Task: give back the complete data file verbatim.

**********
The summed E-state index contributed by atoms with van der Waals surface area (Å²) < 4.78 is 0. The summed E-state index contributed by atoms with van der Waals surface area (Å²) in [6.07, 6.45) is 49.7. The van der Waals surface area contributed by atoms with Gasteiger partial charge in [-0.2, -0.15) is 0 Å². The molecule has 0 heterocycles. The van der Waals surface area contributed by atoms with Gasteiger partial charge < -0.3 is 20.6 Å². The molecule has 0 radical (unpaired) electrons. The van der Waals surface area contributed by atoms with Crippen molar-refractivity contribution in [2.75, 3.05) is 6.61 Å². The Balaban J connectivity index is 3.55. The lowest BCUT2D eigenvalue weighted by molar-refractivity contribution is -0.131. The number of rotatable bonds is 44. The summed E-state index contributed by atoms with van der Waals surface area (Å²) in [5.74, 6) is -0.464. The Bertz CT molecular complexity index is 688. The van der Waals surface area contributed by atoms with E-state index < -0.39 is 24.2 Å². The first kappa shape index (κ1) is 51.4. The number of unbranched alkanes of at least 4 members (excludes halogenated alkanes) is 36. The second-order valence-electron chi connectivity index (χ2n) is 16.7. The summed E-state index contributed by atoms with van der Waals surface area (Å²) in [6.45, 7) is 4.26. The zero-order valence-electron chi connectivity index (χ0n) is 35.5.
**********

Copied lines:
The summed E-state index contributed by atoms with van der Waals surface area (Å²) < 4.78 is 0. The summed E-state index contributed by atoms with van der Waals surface area (Å²) in [6.07, 6.45) is 49.7. The van der Waals surface area contributed by atoms with Gasteiger partial charge in [-0.2, -0.15) is 0 Å². The molecule has 0 heterocycles. The van der Waals surface area contributed by atoms with Gasteiger partial charge < -0.3 is 20.6 Å². The molecule has 0 radical (unpaired) electrons. The van der Waals surface area contributed by atoms with Crippen molar-refractivity contribution in [2.75, 3.05) is 6.61 Å². The Balaban J connectivity index is 3.55. The lowest BCUT2D eigenvalue weighted by molar-refractivity contribution is -0.131. The number of rotatable bonds is 44. The summed E-state index contributed by atoms with van der Waals surface area (Å²) in [5.74, 6) is -0.464. The Bertz CT molecular complexity index is 688. The van der Waals surface area contributed by atoms with E-state index < -0.39 is 24.2 Å². The first kappa shape index (κ1) is 51.4. The number of unbranched alkanes of at least 4 members (excludes halogenated alkanes) is 36. The second-order valence-electron chi connectivity index (χ2n) is 16.7. The summed E-state index contributed by atoms with van der Waals surface area (Å²) in [6.45, 7) is 4.26. The zero-order valence-electron chi connectivity index (χ0n) is 35.5.